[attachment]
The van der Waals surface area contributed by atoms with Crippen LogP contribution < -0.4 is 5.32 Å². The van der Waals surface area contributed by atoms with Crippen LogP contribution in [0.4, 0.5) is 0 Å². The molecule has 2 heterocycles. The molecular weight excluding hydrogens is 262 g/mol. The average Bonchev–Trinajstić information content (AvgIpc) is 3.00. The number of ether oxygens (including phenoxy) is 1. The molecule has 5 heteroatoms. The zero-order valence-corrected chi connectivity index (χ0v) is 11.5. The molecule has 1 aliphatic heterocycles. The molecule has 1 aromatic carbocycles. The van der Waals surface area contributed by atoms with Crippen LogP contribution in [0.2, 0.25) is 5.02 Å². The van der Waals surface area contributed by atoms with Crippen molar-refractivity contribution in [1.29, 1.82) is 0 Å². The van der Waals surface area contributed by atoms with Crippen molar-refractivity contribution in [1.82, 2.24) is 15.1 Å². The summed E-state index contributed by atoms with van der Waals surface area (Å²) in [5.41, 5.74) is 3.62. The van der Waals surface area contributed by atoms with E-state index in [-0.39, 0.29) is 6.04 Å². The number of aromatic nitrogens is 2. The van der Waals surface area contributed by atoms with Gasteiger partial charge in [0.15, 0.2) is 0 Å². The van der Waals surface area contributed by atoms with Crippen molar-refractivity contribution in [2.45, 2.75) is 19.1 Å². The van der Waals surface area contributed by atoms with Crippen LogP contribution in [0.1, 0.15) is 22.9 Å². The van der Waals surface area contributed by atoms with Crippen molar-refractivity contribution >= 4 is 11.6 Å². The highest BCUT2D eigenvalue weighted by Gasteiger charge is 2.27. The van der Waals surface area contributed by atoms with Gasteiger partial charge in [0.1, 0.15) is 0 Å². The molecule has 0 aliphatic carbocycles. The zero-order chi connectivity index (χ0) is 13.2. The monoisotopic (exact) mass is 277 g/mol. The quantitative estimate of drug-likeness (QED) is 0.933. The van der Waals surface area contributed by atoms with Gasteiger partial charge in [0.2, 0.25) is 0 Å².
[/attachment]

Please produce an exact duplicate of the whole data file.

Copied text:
The van der Waals surface area contributed by atoms with Crippen LogP contribution < -0.4 is 5.32 Å². The van der Waals surface area contributed by atoms with Crippen LogP contribution in [0.4, 0.5) is 0 Å². The molecule has 2 heterocycles. The molecular weight excluding hydrogens is 262 g/mol. The average Bonchev–Trinajstić information content (AvgIpc) is 3.00. The number of ether oxygens (including phenoxy) is 1. The molecule has 5 heteroatoms. The zero-order valence-corrected chi connectivity index (χ0v) is 11.5. The molecule has 1 aliphatic heterocycles. The molecule has 1 aromatic carbocycles. The van der Waals surface area contributed by atoms with Crippen LogP contribution in [0.2, 0.25) is 5.02 Å². The van der Waals surface area contributed by atoms with Crippen molar-refractivity contribution in [1.29, 1.82) is 0 Å². The van der Waals surface area contributed by atoms with Crippen molar-refractivity contribution in [1.82, 2.24) is 15.1 Å². The summed E-state index contributed by atoms with van der Waals surface area (Å²) in [5.41, 5.74) is 3.62. The van der Waals surface area contributed by atoms with E-state index in [-0.39, 0.29) is 6.04 Å². The number of aromatic nitrogens is 2. The van der Waals surface area contributed by atoms with Gasteiger partial charge in [0.15, 0.2) is 0 Å². The van der Waals surface area contributed by atoms with Crippen molar-refractivity contribution in [2.45, 2.75) is 19.1 Å². The van der Waals surface area contributed by atoms with Crippen LogP contribution in [0.1, 0.15) is 22.9 Å². The van der Waals surface area contributed by atoms with Crippen molar-refractivity contribution >= 4 is 11.6 Å². The highest BCUT2D eigenvalue weighted by Gasteiger charge is 2.27. The van der Waals surface area contributed by atoms with Gasteiger partial charge in [0.1, 0.15) is 0 Å². The molecule has 0 aliphatic carbocycles. The zero-order chi connectivity index (χ0) is 13.2. The monoisotopic (exact) mass is 277 g/mol. The quantitative estimate of drug-likeness (QED) is 0.933. The van der Waals surface area contributed by atoms with Gasteiger partial charge in [0.2, 0.25) is 0 Å².